19. Parts of an Email ClosingSentence
20. Professional Closing How do you properly end an email? A simple question, yet so many people are not sure about what is proper email etiquette. In the business world, ending an email professionally is just as important as perfecting the rest of the message. If you do it sloppily, you might lose some precious business opportunities. Avoid this by following a few basic rules of professional email conduct.
21. The Closing Remarks Courtesy is always important, no matter how short the email is. Before you end your email: Thank you for your patience and cooperation. Thank you for your consideration. Include an accurate follow-up statement: I will send you additional information. I look forward to receiving your input. If you have questions or concerns, do let me know. I look forward to hearing from you. If a response is required, specify what, when.
22. The Closing Use a professional closing: Best regards, Sincerely, Thank you, For more casual emails: Best wishes, Cheers, For more formal emails: Yours Sincerely, Yours Faithfully,
23. Parts of an Email EmailSignature
24. The Email Signature A professional signature makes it easy to contact you. Your email account can automatically add these data to the bottom of the email: full professional name job title business phone/fax numbers business street address business website, if any a legal disclaimer if required by your company. Depending on policy, you may also want to include a link to the company's website or social media pages.
25. How to create a signature Click the gear icon in the upper right, then select Settings. Enter your new signature text in the box at the bottom of the page next to the Signature option. Click Save Changes. Signatures are separated from the rest of your message by two dashes. To see a signature in Gmail, click the Show trimmed content button at the bottom of the message.
26. Your Signature Different signatures for different addresses If you send mail "from" multiple addresses in Gmail, you can set a different signature for each address in the General tab of your settings. Choose the second radio button in the "Signature:" section. Use the drop-down menu to choose the appropriate address and set the signature you want. Editing your signature If you're editing your signature and only have an option to create a plain text signature, this is due to the settings. Click Compose to create a new message, then click the Rich formatting option in the message. Once this change is made, you'll be able to create a rich text signature.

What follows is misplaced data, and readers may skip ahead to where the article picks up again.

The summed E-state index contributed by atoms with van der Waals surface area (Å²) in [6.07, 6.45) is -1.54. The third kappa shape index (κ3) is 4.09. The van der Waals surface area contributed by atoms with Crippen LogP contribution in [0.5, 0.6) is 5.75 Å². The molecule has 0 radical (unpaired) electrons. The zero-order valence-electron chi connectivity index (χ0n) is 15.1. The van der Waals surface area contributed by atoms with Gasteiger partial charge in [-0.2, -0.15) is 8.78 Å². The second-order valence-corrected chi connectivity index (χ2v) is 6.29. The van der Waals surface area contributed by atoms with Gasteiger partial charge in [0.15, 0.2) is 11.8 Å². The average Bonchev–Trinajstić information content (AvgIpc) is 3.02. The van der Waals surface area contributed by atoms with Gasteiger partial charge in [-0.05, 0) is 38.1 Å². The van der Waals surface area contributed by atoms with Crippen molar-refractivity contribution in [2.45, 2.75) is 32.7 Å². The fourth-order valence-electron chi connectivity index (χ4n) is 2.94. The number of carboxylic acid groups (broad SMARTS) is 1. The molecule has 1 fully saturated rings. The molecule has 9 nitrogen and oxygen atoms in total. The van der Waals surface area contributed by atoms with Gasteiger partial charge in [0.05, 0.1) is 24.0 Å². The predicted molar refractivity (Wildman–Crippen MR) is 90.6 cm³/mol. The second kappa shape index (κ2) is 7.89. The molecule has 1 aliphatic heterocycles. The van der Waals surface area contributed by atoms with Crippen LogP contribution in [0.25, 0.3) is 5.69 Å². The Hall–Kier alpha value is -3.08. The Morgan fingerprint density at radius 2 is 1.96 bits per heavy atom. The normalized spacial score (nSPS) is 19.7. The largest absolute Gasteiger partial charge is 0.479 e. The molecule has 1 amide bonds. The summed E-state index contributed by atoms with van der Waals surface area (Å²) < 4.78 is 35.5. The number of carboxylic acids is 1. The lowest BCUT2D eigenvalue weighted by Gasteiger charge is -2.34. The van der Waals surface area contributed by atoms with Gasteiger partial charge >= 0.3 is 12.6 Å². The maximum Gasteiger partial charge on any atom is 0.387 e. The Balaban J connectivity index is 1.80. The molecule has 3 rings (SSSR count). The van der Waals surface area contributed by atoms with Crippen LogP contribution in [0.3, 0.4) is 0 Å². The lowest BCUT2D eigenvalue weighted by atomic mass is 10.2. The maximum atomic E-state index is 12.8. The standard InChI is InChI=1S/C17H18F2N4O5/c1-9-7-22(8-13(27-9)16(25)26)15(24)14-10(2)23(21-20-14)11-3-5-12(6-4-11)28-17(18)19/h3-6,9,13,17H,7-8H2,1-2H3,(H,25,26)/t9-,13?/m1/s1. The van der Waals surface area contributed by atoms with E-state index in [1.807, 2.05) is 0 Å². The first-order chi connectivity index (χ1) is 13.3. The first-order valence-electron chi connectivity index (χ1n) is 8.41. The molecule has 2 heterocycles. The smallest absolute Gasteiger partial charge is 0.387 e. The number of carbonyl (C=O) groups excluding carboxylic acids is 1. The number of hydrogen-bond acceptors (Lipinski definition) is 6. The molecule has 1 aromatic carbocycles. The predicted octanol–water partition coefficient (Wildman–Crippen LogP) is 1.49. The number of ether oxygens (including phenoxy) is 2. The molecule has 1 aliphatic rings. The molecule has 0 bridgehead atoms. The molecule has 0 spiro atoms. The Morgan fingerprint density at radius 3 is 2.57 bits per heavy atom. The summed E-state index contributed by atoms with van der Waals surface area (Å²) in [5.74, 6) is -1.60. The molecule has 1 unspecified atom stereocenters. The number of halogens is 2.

27. Parts of an Email Attachments
28. Attachments If there are any attachments, mention them in the email so that the receiver knows to look for and open the files. Appropriately name the attachments so that the receiver knows what each document is just by reading the file name.
29. Review CLARITY: Once you’ve written an email, take a few seconds to read over it before pressing the Send button. Read it as if you were an outsider — how clear is it? AMBIGUITY: Are there any ambiguous statements that could be interpreted the wrong way? If so, clarify. LENGTH: As you review, see if you can shorten the email, remove words or sentences or even paragraphs.
30. Parts of an Email Revise,Check, Review
31. Check, and then check again Before you hit the send button Edit and proofread. You may think you're too busy to do the small stuff, but your reader may think you're careless, unqualified, or unprofessional. Review and spell-check your email one more time to make sure it's truly perfect.
32. Finally Reply promptly to serious messages. If you need more than 24 hours to collect information or make a decision, send a brief note to explain the delay. Some replies are delayed by electronic transmission. Explain the delay. Some messages arrive at the end of the last working day of the week. Check emails just before you leave.
33. JOB INTERVIEW - THANK YOU JOB APPLICATION - COVER LET TER REQUEST FOR AN UPDATE Sample Emails